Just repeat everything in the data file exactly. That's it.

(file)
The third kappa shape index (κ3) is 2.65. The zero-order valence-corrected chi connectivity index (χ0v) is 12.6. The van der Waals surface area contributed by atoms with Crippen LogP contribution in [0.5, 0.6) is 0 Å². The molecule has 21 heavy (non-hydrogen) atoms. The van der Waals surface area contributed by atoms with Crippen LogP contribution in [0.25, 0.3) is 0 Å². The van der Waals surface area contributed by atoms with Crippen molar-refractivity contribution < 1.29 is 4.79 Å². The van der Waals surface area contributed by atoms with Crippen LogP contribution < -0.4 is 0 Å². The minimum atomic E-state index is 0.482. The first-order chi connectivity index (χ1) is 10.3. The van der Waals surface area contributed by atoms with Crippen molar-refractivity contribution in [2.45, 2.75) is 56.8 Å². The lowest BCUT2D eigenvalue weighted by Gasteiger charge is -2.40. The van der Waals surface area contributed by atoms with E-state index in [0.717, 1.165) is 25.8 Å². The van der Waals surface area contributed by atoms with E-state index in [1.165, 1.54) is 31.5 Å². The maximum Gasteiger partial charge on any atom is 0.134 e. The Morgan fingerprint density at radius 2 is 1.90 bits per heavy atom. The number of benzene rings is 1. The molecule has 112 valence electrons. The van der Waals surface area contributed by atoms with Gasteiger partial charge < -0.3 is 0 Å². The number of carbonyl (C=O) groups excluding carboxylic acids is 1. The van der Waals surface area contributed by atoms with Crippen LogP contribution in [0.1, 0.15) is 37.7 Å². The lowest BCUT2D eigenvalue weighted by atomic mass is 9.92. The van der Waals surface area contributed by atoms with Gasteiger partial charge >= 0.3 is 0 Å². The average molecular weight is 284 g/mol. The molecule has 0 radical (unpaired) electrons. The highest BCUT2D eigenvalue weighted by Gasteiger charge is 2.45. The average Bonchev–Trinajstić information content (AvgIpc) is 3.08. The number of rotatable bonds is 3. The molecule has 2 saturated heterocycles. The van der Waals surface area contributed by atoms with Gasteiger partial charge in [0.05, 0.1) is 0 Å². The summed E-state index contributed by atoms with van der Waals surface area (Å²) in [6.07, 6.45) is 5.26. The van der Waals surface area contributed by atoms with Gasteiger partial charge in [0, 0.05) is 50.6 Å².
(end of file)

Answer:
The third kappa shape index (κ3) is 2.65. The zero-order valence-corrected chi connectivity index (χ0v) is 12.6. The van der Waals surface area contributed by atoms with Crippen LogP contribution in [0.5, 0.6) is 0 Å². The molecule has 21 heavy (non-hydrogen) atoms. The van der Waals surface area contributed by atoms with Crippen LogP contribution in [0.25, 0.3) is 0 Å². The van der Waals surface area contributed by atoms with Crippen molar-refractivity contribution < 1.29 is 4.79 Å². The van der Waals surface area contributed by atoms with Crippen LogP contribution < -0.4 is 0 Å². The minimum atomic E-state index is 0.482. The first-order chi connectivity index (χ1) is 10.3. The van der Waals surface area contributed by atoms with Crippen molar-refractivity contribution in [2.45, 2.75) is 56.8 Å². The lowest BCUT2D eigenvalue weighted by Gasteiger charge is -2.40. The van der Waals surface area contributed by atoms with E-state index in [0.717, 1.165) is 25.8 Å². The van der Waals surface area contributed by atoms with E-state index in [1.165, 1.54) is 31.5 Å². The maximum Gasteiger partial charge on any atom is 0.134 e. The Morgan fingerprint density at radius 2 is 1.90 bits per heavy atom. The number of benzene rings is 1. The molecule has 112 valence electrons. The van der Waals surface area contributed by atoms with Gasteiger partial charge < -0.3 is 0 Å². The number of carbonyl (C=O) groups excluding carboxylic acids is 1. The van der Waals surface area contributed by atoms with Crippen LogP contribution in [0.1, 0.15) is 37.7 Å². The lowest BCUT2D eigenvalue weighted by atomic mass is 9.92. The van der Waals surface area contributed by atoms with Gasteiger partial charge >= 0.3 is 0 Å². The average molecular weight is 284 g/mol. The molecule has 0 radical (unpaired) electrons. The highest BCUT2D eigenvalue weighted by Gasteiger charge is 2.45. The average Bonchev–Trinajstić information content (AvgIpc) is 3.08. The number of rotatable bonds is 3. The molecule has 2 saturated heterocycles. The van der Waals surface area contributed by atoms with Gasteiger partial charge in [0.05, 0.1) is 0 Å². The summed E-state index contributed by atoms with van der Waals surface area (Å²) in [6.07, 6.45) is 5.26. The van der Waals surface area contributed by atoms with Gasteiger partial charge in [0, 0.05) is 50.6 Å².